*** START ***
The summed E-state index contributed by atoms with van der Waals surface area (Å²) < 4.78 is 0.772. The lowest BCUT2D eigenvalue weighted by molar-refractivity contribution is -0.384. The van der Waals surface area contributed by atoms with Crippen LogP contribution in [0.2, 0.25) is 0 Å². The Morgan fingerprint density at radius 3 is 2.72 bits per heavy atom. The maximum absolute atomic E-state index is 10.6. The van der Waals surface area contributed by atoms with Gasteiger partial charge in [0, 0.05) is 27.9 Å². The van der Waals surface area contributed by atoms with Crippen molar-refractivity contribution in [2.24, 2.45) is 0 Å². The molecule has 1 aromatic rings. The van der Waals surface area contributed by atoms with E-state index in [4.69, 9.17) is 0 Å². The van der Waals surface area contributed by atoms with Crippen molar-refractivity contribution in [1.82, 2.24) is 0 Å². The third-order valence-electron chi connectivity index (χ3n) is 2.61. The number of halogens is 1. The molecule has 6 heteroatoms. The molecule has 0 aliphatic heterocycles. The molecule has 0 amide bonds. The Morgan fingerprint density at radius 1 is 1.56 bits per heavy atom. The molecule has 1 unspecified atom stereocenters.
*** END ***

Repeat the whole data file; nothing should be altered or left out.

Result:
The summed E-state index contributed by atoms with van der Waals surface area (Å²) < 4.78 is 0.772. The lowest BCUT2D eigenvalue weighted by molar-refractivity contribution is -0.384. The van der Waals surface area contributed by atoms with Crippen LogP contribution in [0.2, 0.25) is 0 Å². The Morgan fingerprint density at radius 3 is 2.72 bits per heavy atom. The maximum absolute atomic E-state index is 10.6. The van der Waals surface area contributed by atoms with Gasteiger partial charge in [0, 0.05) is 27.9 Å². The van der Waals surface area contributed by atoms with Crippen molar-refractivity contribution in [2.24, 2.45) is 0 Å². The molecule has 1 aromatic rings. The van der Waals surface area contributed by atoms with E-state index in [4.69, 9.17) is 0 Å². The van der Waals surface area contributed by atoms with Crippen molar-refractivity contribution in [1.82, 2.24) is 0 Å². The third-order valence-electron chi connectivity index (χ3n) is 2.61. The number of halogens is 1. The molecule has 6 heteroatoms. The molecule has 0 aliphatic heterocycles. The molecule has 0 amide bonds. The Morgan fingerprint density at radius 1 is 1.56 bits per heavy atom. The molecule has 1 unspecified atom stereocenters.